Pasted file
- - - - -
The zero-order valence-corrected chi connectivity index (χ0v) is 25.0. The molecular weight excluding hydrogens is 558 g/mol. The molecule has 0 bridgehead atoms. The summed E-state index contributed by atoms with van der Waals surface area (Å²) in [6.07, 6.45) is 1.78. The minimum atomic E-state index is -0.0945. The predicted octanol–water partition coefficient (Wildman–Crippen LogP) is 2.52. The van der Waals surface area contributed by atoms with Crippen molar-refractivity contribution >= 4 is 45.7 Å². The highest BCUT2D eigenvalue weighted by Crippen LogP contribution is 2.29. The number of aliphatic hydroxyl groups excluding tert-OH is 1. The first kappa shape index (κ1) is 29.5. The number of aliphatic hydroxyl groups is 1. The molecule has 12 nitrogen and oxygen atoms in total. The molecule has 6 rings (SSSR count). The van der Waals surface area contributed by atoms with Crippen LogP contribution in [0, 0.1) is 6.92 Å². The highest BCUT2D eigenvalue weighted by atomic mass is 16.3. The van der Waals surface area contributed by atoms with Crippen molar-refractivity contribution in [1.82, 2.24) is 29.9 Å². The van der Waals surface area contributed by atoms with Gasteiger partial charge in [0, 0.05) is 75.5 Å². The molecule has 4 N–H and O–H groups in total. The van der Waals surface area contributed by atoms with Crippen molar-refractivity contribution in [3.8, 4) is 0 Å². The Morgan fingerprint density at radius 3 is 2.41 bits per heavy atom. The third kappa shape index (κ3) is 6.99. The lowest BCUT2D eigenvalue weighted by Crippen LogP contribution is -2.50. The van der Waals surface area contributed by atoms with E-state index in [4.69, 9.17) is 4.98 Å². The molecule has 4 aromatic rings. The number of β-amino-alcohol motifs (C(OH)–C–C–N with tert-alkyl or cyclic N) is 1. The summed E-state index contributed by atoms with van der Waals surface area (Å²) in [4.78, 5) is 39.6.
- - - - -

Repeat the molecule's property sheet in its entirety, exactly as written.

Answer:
The zero-order valence-corrected chi connectivity index (χ0v) is 25.0. The molecular weight excluding hydrogens is 558 g/mol. The molecule has 0 bridgehead atoms. The summed E-state index contributed by atoms with van der Waals surface area (Å²) in [6.07, 6.45) is 1.78. The minimum atomic E-state index is -0.0945. The predicted octanol–water partition coefficient (Wildman–Crippen LogP) is 2.52. The van der Waals surface area contributed by atoms with Crippen molar-refractivity contribution >= 4 is 45.7 Å². The highest BCUT2D eigenvalue weighted by Crippen LogP contribution is 2.29. The number of aliphatic hydroxyl groups excluding tert-OH is 1. The first kappa shape index (κ1) is 29.5. The number of aliphatic hydroxyl groups is 1. The molecule has 12 nitrogen and oxygen atoms in total. The molecule has 6 rings (SSSR count). The van der Waals surface area contributed by atoms with Crippen LogP contribution in [0, 0.1) is 6.92 Å². The highest BCUT2D eigenvalue weighted by atomic mass is 16.3. The van der Waals surface area contributed by atoms with Crippen molar-refractivity contribution in [1.82, 2.24) is 29.9 Å². The van der Waals surface area contributed by atoms with Gasteiger partial charge in [0, 0.05) is 75.5 Å². The molecule has 4 N–H and O–H groups in total. The van der Waals surface area contributed by atoms with Crippen molar-refractivity contribution in [3.8, 4) is 0 Å². The Morgan fingerprint density at radius 3 is 2.41 bits per heavy atom. The third kappa shape index (κ3) is 6.99. The lowest BCUT2D eigenvalue weighted by Crippen LogP contribution is -2.50. The van der Waals surface area contributed by atoms with E-state index in [4.69, 9.17) is 4.98 Å². The molecule has 4 aromatic rings. The number of β-amino-alcohol motifs (C(OH)–C–C–N with tert-alkyl or cyclic N) is 1. The summed E-state index contributed by atoms with van der Waals surface area (Å²) in [4.78, 5) is 39.6.